HomeNewsCopper dips as dollar rises, China data limits losses

Copper dips as dollar rises, China data limits losses

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LONDON — Copper dipped yesterday as the dollar rose, but signs that a slowdown in top metals consumer China was moderating and expectations that data this week would show the euro zone emerging from recession prevented further losses.

Reuters

China’s factory output grew in July at its fastest pace since the start of the year, adding to a run of data suggesting the world’s No.2 economy may be stabilising after more than two years of slumping growth.

Three-month copper on the London Metal Exchange was at $7 268 a tonne after hitting its highest level since June 7 at $7 318,50. It closed at $7 274 on Friday. It finished last week up 3,8%, the biggest weekly gain since September 2012, helped by China trade data that showed stronger imports across all major commodities, with refined copper imports rising 50% since April.

“The sharp increase in imports suggests domestic demand is holding up well despite the recent credit tightness,” Sucden analyst Kashaan Kamal said.

“Improving factory production provides further evidence of resilient demand. However, restocking by Chinese companies could account for much of the increase.”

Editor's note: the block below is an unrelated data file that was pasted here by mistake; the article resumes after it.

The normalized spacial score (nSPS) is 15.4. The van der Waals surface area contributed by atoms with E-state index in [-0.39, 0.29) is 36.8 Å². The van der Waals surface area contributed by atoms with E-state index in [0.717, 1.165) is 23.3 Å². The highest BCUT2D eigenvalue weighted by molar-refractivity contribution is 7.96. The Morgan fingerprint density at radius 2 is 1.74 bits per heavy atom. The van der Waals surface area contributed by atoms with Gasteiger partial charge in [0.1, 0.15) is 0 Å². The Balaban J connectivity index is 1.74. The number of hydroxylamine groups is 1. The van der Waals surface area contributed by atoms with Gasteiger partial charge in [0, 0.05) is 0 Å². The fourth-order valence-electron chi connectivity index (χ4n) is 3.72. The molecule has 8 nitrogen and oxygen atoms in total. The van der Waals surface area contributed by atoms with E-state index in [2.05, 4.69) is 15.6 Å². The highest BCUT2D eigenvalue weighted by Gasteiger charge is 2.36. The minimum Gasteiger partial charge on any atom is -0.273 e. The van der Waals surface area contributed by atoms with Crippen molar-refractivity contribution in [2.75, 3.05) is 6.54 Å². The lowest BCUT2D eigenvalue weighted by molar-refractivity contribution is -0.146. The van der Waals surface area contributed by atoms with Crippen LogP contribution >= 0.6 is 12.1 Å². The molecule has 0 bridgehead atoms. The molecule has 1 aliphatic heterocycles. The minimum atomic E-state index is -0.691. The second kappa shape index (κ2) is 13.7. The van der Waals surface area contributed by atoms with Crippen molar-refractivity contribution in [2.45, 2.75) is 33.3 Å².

The dip in copper yesterday was due to profit-taking and a stronger dollar could also cap further rises, he added. A stronger dollar makes commodities priced in the US currency more expensive for holders of other currencies.

The dollar rose on expectations US data due this week, such as today’s retail sales, were likely to be strong.

There are also expectations that this week’s euro zone gross domestic product and sentiment figures will further support hopes the bloc is recovering, which will improve overall investor sentiment.

Reflecting a less bearish view on copper, hedge funds and money managers cut their net short positions in copper futures and options in the week to Aug. 6, a report by the Commodity Futures Trading Commission showed.

CME Group Inc said on Friday the initial trade of its first aluminium Midwest premium futures contract was made earlier this week.

The premium, paid over the LME cash price, on US Midwest aluminum has increased to nearly 9 cents a lb from 4 cents a lb over the past three years, and is now a larger component of the aluminum consumer’s cost and risk, CME said.

LME aluminium was at $1 885 per tonne from $1 872 at the close on Friday.

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